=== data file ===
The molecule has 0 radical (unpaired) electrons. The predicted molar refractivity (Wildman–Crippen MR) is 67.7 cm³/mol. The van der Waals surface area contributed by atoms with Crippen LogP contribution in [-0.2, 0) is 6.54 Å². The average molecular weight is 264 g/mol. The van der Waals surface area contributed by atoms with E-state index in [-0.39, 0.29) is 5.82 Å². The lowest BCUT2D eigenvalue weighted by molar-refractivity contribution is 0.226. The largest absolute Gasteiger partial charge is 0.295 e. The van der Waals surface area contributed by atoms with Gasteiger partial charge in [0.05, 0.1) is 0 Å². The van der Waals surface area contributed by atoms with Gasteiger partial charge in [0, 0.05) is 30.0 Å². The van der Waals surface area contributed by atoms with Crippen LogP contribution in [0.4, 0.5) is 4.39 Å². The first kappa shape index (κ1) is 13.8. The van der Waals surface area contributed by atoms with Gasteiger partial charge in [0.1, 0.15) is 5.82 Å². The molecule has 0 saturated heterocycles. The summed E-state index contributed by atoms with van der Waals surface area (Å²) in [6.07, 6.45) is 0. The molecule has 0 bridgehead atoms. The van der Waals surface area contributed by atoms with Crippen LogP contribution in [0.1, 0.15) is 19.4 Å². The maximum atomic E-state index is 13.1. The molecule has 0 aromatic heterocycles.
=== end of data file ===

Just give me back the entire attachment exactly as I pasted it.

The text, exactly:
The molecule has 0 radical (unpaired) electrons. The predicted molar refractivity (Wildman–Crippen MR) is 67.7 cm³/mol. The van der Waals surface area contributed by atoms with Crippen LogP contribution in [-0.2, 0) is 6.54 Å². The average molecular weight is 264 g/mol. The van der Waals surface area contributed by atoms with E-state index in [-0.39, 0.29) is 5.82 Å². The lowest BCUT2D eigenvalue weighted by molar-refractivity contribution is 0.226. The largest absolute Gasteiger partial charge is 0.295 e. The van der Waals surface area contributed by atoms with Gasteiger partial charge in [0.05, 0.1) is 0 Å². The van der Waals surface area contributed by atoms with Gasteiger partial charge in [0, 0.05) is 30.0 Å². The van der Waals surface area contributed by atoms with Crippen LogP contribution in [0.4, 0.5) is 4.39 Å². The first kappa shape index (κ1) is 13.8. The van der Waals surface area contributed by atoms with Gasteiger partial charge in [0.1, 0.15) is 5.82 Å². The molecule has 0 saturated heterocycles. The summed E-state index contributed by atoms with van der Waals surface area (Å²) in [6.07, 6.45) is 0. The molecule has 0 bridgehead atoms. The van der Waals surface area contributed by atoms with Crippen LogP contribution in [0.1, 0.15) is 19.4 Å². The maximum atomic E-state index is 13.1. The molecule has 0 aromatic heterocycles.